As a result, the government will not introduce measures to increase tax revenue in this Budget, and previously announced increases amounting to R40 billion will be withdrawn over the next four years. The main tax proposals that were announced included an above-inflation increase in personal income tax brackets and rebates, which is a tax relief for employed individuals, and an 8 per cent increase in alcohol and tobacco excise duties.
3. SARS collected R99.6 billion more for the fiscal year than projected in October last year.
The best news of the Budget was the tabling of the decision to reduce debt issuance over the medium-term expenditure window, using cash balances that had been buffered by revenues performing better than MTBPS expectations, as well as the current funding program outperforming its targets. Reducing the borrowing requirement will, by extension, reduce debt servicing costs and ultimately assist in lowering the sovereign’s cost of capital.
4. The 2021 Budget proposes measures to narrow the main budget primary deficit from 7.5 per cent of GDP in the current year to 0.8 per cent in 2023/24.
It is an ambitious target, and it is difficult to be definitive and deterministic about outcomes for the outer year deficits because there are so many interacting variables at play.
Any scenario that models the narrowing of our deficits (both main and consolidated) inevitably rests on the following core pillars:
- Credible evidence of the political will to make hard choices related to curtailing public sector expenditure and stabilising the debt trajectory
- Related to this, and dependent on this, a lowering of the long-term sovereign cost of capital
- Policy certainty on issues such as land reform and asset expropriation
- Related to this, and dependent on this, a revival in business confidence and capital formation, which would together ultimately guide SA back onto a path of sustainable, demand-led growth.
The main hurdle that could stand in the way of achieving the government’s deficit target by putting these core pillars in place is the very real prospect of slippage with regards to expenditure priorities. Curtailing public sector wages is bound to be met with resistance, and the ruling party’s voter base could well become antagonised and fractious if they feel “sold out” by ruling party elites.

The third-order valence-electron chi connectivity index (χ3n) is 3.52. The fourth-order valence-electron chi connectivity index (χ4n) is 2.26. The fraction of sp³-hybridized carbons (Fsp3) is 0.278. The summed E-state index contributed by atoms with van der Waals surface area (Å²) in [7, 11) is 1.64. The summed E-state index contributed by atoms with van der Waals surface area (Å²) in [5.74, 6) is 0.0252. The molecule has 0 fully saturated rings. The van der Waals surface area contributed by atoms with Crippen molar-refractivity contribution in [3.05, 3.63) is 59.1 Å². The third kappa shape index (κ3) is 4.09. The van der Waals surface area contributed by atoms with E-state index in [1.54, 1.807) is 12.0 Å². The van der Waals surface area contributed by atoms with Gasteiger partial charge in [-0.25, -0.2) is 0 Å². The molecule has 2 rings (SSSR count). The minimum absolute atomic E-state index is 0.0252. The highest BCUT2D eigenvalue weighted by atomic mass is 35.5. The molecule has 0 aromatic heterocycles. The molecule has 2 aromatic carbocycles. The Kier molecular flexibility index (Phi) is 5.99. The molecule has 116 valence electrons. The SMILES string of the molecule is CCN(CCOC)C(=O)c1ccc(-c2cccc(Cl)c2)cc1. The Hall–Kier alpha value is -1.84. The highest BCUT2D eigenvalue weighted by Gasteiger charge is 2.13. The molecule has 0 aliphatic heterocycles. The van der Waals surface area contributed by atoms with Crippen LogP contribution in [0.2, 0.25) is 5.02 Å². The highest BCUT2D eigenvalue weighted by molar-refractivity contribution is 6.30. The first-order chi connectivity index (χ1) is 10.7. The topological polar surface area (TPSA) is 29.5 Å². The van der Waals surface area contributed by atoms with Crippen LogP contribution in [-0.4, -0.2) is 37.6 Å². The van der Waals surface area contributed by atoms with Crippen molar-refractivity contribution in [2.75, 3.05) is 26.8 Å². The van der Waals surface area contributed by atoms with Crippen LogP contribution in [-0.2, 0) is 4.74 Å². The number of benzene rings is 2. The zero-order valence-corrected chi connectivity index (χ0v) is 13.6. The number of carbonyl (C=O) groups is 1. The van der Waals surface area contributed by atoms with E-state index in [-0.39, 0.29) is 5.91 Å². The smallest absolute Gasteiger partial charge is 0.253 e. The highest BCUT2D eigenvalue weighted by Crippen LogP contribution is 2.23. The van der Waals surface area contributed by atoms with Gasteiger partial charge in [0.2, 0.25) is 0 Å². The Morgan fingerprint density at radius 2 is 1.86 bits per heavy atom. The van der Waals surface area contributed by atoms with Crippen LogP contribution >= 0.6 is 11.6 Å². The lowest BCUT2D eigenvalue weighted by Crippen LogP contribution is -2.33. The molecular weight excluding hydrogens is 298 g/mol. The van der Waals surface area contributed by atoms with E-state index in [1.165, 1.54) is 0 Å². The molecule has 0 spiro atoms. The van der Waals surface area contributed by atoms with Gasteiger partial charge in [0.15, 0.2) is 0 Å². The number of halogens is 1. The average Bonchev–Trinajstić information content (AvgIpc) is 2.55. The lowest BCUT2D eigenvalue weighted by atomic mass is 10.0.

5. 1 percentage point cut in corporate tax from April 2022.
Many aspects of a budget may have importance more due to a “signalling effect” rather than an “absolute financial effect”. The cut in corporate tax is small in absolute terms. Still, it is an encouraging signal to the business community that the government is aware that, beyond a certain point, incrementally taxing the private sector produces negative marginal revenue effects.
Are these decisions sufficient to get the government back onto the road to fiscal recovery? There are two dimensions to this, one of which are the expenditure containment measures. These were well-articulated and indicative of the necessary political will to effect reform.
But overall fiscal consolidation will very much rest on real economic growth improving markedly in the medium term, which, in turn, rests on business confidence and levels of fixed-asset investment improving markedly. Whether this will happen in practice remains to be seen, and thus, while we may have taken a few critical steps in the right direction, there’s no doubt a long road still lies ahead for the National Treasury. DM/BM
This article was written by By Reza Ismail, Head of Bonds at Prescient Investment Management
Prescient Investment Management (Pty) Ltd is an authorised financial services provider (FSP 612).
The value of investments may go up as well as down and past performance is not necessarily a guide to future performance.